This weekend I was reminded of something we already knew as parents.
One-on-one time with your kid is amazing.
We learned this first this when Leigh was a baby. I found my sea legs as a parent once Gail returned to work and I had multiple full days a week caring for her on my own. That was when I stopped asking if she needed to eat and just figured it out myself, when I developed my own ways of interacting with her. We started to have our things we did, just her and me. After that, we treated one-on-one time as a sort of all-purpose parent-kid relationship tool.
When Ira was born, we both took care to have time only with Leigh, even if it was just 10 minutes at a time (this time also came with something of an advertising campaign to help her notice that she still had our attention, and to give her words to ask for attention if she needed it). When Gail was NGP, solo-time with Ira again helped to solidify their relationship.
We used one-on-one time every time one of our kids developed one of those strong toddler preferences. We noticed that the “non-preferred” parent is almost always just fine and dandy if they are the only parent available. That positive time could help keep a relationship solid amidst the bruising rejections.
But it’s been a while since we’ve been navigating these dynamics of toddlerhood and infancy. Our kids, now 4 & 7, have different relationships with each of us, but we don’t often have times now where we think “Ah, something is off here, I need some one-on-one time.” So we haven’t been prioritizing it. It happens when it happens, but mostly we’re all trying to get through our week, with whoever happens to be there in the schedule at that time.
But this last weekend, Gail and Ira went off for a grand adventure. At four, Ira is deep in love with public transit. Buses. Subways. Trains. All of it. And we are happy to indulge him. He has much of the Boston transit system, both trains and buses, memorized (and since we rely on transit for much of our transportation, he has plenty of real life time on buses and trains and always wants more). For a while we’ve been wanting to take him to New York for the sole purpose of riding trains and buses (he also has a set of NYC subway and bus maps courtesy of a friend who sent them). He was beyond thrilled with this idea. So we finally got our act together, and Gail, her mom and Ira headed to NYC for the weekend.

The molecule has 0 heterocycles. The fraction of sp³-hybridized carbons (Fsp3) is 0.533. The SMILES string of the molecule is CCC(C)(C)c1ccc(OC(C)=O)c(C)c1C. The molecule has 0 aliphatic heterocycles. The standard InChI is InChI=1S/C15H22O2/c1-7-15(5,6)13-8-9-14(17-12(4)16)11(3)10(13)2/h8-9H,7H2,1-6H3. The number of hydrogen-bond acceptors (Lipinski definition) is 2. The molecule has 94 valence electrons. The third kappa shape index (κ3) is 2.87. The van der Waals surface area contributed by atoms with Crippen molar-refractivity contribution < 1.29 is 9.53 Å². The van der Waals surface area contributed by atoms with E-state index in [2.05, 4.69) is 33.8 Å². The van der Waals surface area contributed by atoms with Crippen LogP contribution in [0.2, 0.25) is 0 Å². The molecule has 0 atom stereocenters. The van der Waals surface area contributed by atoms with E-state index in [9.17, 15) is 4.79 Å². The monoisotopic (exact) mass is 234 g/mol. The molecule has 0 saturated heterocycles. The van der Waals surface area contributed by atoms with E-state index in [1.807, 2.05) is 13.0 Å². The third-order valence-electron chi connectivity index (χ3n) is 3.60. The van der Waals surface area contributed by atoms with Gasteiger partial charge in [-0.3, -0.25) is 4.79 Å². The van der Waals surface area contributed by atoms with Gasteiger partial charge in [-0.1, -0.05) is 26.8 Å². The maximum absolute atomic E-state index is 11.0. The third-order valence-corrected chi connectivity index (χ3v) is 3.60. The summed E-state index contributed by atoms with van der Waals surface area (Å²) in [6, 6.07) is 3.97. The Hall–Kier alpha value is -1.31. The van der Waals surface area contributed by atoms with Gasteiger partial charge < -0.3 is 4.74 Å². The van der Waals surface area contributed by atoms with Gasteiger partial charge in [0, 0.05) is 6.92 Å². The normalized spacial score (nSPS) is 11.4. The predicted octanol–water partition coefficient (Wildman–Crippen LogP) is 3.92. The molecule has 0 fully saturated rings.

We had thought we would all go, but money is tight enough right now that seemed unwise, and while Ira might be absolutely thrilled to ride subways and buses all weekend, that’s not so much Leigh’s cup of tea. So we decided I would stay at home with her, while they went on their adventure. At first she was mildly disappointed, but then she realized it probably was for the best, and she and I planned out lots of fun things to do together, just her and me. We saw a movie. We went to this great indoor pool/playground. We went to a rock climbing gym wtih friends. We worked on rainbow loom. We cooked crepes. If was something she likes to do, we did it. And I did my best not to rush her, to just do what she wanted to do for as long as she wanted to do it.
What I loved about this weekend was it kicked us out of our patterns. We had less that we had to do, and fewer people to manage while doing it, so there was less rushing, and that meant there was less nagging and less being crazy frustrated with her for not getting ready. There was no sibling around, and I noticed I was able to relax into our relationship a bit more when I didn’t feel like I was on alert for the next sibling squabble, or available to respond to the other kid just when we got a good bracelet going on the rainbow loom. She also seemed less frantic to get my attention, she was able to focus on things for longer and be content without my direct attention for longer stretches, I think in part because she knew I’d be there if she needed or wanted, since there was nothing else I was doing and no one else who needed me. Overall, the sibling dynamic in our family is good. Our kids spend much more time getting along than they do squabbling, but it was still nice to have a weekend in which both she and I had only one relationship to focus on, and we weren’t pulled in 3 different directions at once. We also got to do things as long as we/she wanted, and that meant she was able to get completely exhausted by swimming and rock climbing. In our “regular” life someone else is usually ready to be done before she is. Lo and behold, it wasn’t all that hard to get her to leave on time for the bus we needed to catch home once she’d pretty much had her fill.
After 48 hours just us, she seemed older to me, wiser, and far more capable. I got a new glimpse of how much she has grown, and another reminder that I don’t just love her because she’s my kid and she needs me. I really genuinely like her as a person, as someone interesting and fun to spend time with. Times like this make the inevitable bumps easier to handle. I’ll try not to wait so long to do it again.